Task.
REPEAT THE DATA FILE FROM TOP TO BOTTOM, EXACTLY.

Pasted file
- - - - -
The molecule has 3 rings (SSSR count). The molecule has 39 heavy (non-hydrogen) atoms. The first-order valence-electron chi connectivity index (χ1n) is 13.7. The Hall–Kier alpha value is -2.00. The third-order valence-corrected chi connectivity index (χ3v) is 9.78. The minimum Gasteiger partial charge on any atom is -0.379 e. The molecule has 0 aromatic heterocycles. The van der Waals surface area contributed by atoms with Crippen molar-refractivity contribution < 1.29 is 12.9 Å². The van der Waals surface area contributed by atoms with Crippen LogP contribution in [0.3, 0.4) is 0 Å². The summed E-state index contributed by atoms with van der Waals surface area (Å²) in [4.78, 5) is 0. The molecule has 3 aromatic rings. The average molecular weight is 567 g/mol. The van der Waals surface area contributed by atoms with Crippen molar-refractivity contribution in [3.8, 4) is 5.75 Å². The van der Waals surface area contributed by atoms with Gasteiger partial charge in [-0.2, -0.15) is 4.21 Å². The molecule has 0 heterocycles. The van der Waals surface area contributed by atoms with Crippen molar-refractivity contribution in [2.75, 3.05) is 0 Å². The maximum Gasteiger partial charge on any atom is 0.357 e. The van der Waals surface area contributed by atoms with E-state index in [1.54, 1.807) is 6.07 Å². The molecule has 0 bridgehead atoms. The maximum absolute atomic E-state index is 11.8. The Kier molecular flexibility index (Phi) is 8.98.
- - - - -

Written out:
The molecule has 3 rings (SSSR count). The molecule has 39 heavy (non-hydrogen) atoms. The first-order valence-electron chi connectivity index (χ1n) is 13.7. The Hall–Kier alpha value is -2.00. The third-order valence-corrected chi connectivity index (χ3v) is 9.78. The minimum Gasteiger partial charge on any atom is -0.379 e. The molecule has 0 aromatic heterocycles. The van der Waals surface area contributed by atoms with Crippen molar-refractivity contribution < 1.29 is 12.9 Å². The van der Waals surface area contributed by atoms with Crippen LogP contribution in [0.3, 0.4) is 0 Å². The summed E-state index contributed by atoms with van der Waals surface area (Å²) in [4.78, 5) is 0. The molecule has 3 aromatic rings. The average molecular weight is 567 g/mol. The van der Waals surface area contributed by atoms with Crippen molar-refractivity contribution in [3.8, 4) is 5.75 Å². The van der Waals surface area contributed by atoms with Gasteiger partial charge in [-0.2, -0.15) is 4.21 Å². The molecule has 0 heterocycles. The van der Waals surface area contributed by atoms with Crippen molar-refractivity contribution in [2.75, 3.05) is 0 Å². The maximum Gasteiger partial charge on any atom is 0.357 e. The van der Waals surface area contributed by atoms with E-state index in [1.54, 1.807) is 6.07 Å². The molecule has 0 bridgehead atoms. The maximum absolute atomic E-state index is 11.8. The Kier molecular flexibility index (Phi) is 8.98.